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Ex-All Black picks out the key signings from each NZ Super Rugby Pacific team

By Alex McLeod
(Photos / Getty Images)

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The announcement of each team’s squad list for next year’s inaugural edition of Super Rugby Pacific caught the eyes of fans across New Zealand, Australia and the Pacific Islands earlier this week.

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From a Kiwi standpoint, the unveiling of each squad gave onlookers a chance to properly assess which of the five New Zealand franchises – all of whom have dominated the competition in recent years – look best-placed to challenge for the title in 2022.

Most neutrals will agree that the Blues and Crusaders stand as the early frontrunners to push for silverware after they picked up this year’s Super Rugby Trans-Tasman and Super Rugby Aotearoa titles, respectively.

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The star power and depth across both squads will make both teams a formidable threat to whichever team they come up against.

In the case of the Blues, the Auckland-based franchise have nine All Blacks who played test rugby in 2021 in their ranks, with a further three Kiwi internationals in the form of Caleb Clarke, Alex Hodgman and Luke Romano.

The additional signing of former NRL star Roger Tuivasa-Sheck has increased the hype and anticipation surrounding Leon MacDonald’s squad.

However, ex-Blues captain James Parsons believes the strength of his former side’s squad is underpinned by the competitiveness for starting spots in certain positional groups.

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Speaking on the Aotearoa Rugby Pod, Parsons pointed to the recruitment of former Hurricanes hooker Ricky Riccitelli as an unheralded signing made by the Blues, but one that is significant due to the depth it gives their squad in the No 2 role.

The former two-test All Black suggested that the Blues will be a better team for the competition Riccitelli, who ex-All Blacks squad member, will provide for 2020 North Island representative Kurt Eklund and promising youngster Soane Vikena.

“I think there’s been some great signings by the Blues. One is Ricky Riccitelli,” Parsons told the Aotearoa Rugby Pod.

“We know how awesome he’s been for the Hurricanes when he stepped into that role, and I think the competition between himself, Kurt Eklund and Soane Vikena will be awesome for their individual growth, but also for the Blues with everyone vying for minutes, which is great.”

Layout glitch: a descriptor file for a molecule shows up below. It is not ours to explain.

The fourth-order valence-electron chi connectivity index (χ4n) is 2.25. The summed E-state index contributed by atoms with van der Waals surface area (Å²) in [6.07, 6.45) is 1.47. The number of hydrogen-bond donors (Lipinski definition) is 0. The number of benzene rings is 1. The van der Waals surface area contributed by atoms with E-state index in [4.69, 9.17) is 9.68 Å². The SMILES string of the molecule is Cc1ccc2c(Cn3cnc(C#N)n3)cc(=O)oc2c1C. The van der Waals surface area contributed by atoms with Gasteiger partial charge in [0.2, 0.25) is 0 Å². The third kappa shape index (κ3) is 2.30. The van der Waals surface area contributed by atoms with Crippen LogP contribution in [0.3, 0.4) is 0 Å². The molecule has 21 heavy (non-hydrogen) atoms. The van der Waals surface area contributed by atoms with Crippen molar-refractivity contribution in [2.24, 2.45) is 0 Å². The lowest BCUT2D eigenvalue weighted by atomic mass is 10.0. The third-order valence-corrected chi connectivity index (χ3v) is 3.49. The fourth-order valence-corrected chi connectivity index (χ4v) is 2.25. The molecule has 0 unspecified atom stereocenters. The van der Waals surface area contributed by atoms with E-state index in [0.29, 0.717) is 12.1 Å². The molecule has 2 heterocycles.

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Parsons said the Chiefs are in a similar position at first-five following the arrival of one-test All Blacks playmaker Josh Ioane from the Highlanders.

With All Blacks star Damian McKenzie missing next year’s season to play in Japan, Ioane is set to compete for the No 10 jersey alongside the likes of Kaleb Trask and Bryn Gatland, which Parsons said is an exciting prospect for the Hamilton-based franchise.

“If you look at the Chiefs, first-five depth is pretty exciting. That competitive environment is a big thing,” he said before acknowledging the importance of Brodie Retallick’s return to the Chiefs for the first time since 2019.

“I just mentioned that with the hookers [at the Blues] there, but I think Josh Ioane played some fantastic footy towards the backend of this NPC. You’ve got Kaleb Trask there. He’s proven to perform really well there at Super level.

“Bryn Gatland, I don’t need to wax lyrical about him, because I’ve pretty much done that for the last two years, but I think that’s exciting for them, and with Damian heading off, bringing a guy like Brodie Retallick back into the mix is special as well.”

Similarly to their North Island counterparts, Parsons said the Hurricanes will benefit from the acquisition of ex-Blues flanker Blake Gibson, who will challenge incumbent Hurricanes openside flanker Du’Plessis Kirifi for the No 7 jersey.

“I think the Canes have done really well recruiting-wise. Tei Walden, Blake Gibson, some really solid, experienced guys to bring into that group to set the back three alight and maybe challenge a couple of players in there for spots,” he said.

“Du’Plessis Kirifi’s there [with] Blake, that competition is key, so I think most sides have recruited well.”

Further south, Parsons said the arrival of Los Pumas star Pablo Matera and three-test All Blacks halfback Te Toiroa Tahuriorangi has only made the Crusaders stronger as they eye their sixth title in as many years.

“Pablo Matera down at the Crusaders, and I think Triple T [Tahuriorangi] is a big one,” he told the Aotearoa Rugby Pod, which featured long-serving Crusaders halfback Bryn Hall on the panel.

“We’ve spoken about him on here, but that depth at halfback is key because we know, and I’ll touch wood as I say this, but they’ve been very fortunate that Bryn and Drummy [Mitchell Drummond] have stayed fit for three or four years, but having that security of someone that’s represented the All Blacks in that third spot is massive.

“I suppose it’s not really fair for me to say third spot, is it? I suppose it’s straight away a blank canvas. You boys will be competing for that No 9 jersey from the get-go.”

As for the Highlanders, Parsons added that the arrivals of franchise legends Gareth Evans and Marty Banks gives the Dunedin club some much-needed experience as they continue their rebuild following the mass exodus of 2019.

“The Highlanders bringing back Gareth Evans, sort of replacing Liam Squire, I think players like that have been awesome, and Marty Banks, as well, I think is key for them.”

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